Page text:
Floor work … artist Helen Frankenthaler at work in her studio in 1969. Photograph: Ernst Haas/Getty Images

Seattle Art Museum has done a striking thing. It has removed all works by modern male artists from its galleries and filled them with works by 20th- and 21st-century women artists from Georgia O’Keeffe to Pipilotti Rist.

Works of art by Jasper Johns and Jackson Pollock have gone into storage. Instead, you can see paintings by Pollock’s wife, Lee Krasner, and her fellow abstract expressionist Helen Frankenthaler.

Is this the best way to rebalance art history? After all, patriarchy is not the personal fault of, say, Robert Rauschenberg – another of Seattle’s vanished dead white males. Rauschenberg is a highly original, compelling artist whose work inspires artists today – male and female alike. One young artist who seems to me to work in his tradition is, for instance, Lucy Skaer.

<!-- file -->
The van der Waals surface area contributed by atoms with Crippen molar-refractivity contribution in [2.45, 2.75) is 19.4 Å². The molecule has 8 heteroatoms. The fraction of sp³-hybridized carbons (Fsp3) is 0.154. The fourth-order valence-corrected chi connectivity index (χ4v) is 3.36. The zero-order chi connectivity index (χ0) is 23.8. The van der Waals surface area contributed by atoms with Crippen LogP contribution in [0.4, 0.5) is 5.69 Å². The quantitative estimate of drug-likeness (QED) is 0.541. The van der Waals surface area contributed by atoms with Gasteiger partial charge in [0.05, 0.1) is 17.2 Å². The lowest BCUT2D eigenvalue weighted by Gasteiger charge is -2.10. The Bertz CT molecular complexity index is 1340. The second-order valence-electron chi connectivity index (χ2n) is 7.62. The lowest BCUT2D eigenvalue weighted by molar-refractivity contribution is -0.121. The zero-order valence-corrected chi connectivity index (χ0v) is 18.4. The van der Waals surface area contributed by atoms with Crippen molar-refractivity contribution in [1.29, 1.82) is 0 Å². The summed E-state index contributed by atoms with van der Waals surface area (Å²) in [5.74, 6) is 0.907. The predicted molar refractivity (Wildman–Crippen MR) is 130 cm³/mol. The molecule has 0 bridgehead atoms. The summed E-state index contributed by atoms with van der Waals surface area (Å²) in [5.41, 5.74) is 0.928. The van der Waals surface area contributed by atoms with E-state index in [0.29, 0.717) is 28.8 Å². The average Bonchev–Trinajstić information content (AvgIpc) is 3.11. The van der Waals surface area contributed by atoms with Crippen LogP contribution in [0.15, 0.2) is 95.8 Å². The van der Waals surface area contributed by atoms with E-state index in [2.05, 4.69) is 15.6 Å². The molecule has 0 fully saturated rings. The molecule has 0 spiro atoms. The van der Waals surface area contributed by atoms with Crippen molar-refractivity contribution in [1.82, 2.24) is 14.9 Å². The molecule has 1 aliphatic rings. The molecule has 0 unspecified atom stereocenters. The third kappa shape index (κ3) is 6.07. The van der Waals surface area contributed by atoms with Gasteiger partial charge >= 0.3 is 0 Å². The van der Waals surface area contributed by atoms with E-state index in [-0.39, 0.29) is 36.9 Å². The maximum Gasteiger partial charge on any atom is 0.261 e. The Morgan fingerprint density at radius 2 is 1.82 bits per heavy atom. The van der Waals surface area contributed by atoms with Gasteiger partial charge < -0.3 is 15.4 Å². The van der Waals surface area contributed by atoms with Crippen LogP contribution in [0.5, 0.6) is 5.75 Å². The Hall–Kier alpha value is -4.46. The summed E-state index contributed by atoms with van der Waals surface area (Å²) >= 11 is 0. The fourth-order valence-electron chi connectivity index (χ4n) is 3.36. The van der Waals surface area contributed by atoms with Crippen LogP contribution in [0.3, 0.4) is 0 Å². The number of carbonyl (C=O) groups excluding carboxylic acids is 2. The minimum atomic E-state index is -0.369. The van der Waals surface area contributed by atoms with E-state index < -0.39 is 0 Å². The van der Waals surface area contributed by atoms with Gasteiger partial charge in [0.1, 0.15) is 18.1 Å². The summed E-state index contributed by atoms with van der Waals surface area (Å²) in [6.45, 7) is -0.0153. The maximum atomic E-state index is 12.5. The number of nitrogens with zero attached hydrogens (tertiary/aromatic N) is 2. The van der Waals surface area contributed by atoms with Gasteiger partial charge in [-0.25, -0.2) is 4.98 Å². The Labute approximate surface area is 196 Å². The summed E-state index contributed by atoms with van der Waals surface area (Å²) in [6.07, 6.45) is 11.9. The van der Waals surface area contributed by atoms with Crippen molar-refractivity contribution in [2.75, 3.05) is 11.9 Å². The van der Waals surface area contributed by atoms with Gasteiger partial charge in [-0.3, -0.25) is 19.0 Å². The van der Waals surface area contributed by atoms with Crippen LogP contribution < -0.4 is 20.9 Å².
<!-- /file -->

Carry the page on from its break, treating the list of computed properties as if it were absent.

In fact, the stunt in Seattle is only for a few months: the big macho names will be back in town soon enough. But still. This is a slightly old-fashioned political art gesture, surely?

Maybe not.

The story of art is an iceberg of gender inequality, a daunting frozen mass of male power. Before the 20th century, the apprenticeships and academic training required to learn representational skills put chilling obstacles in the way of women, who were excluded from such institutions. In the 20th century, the ice started to melt – but arguably this created more insidious and hypocritical forms of inequality.


Jonathan Jones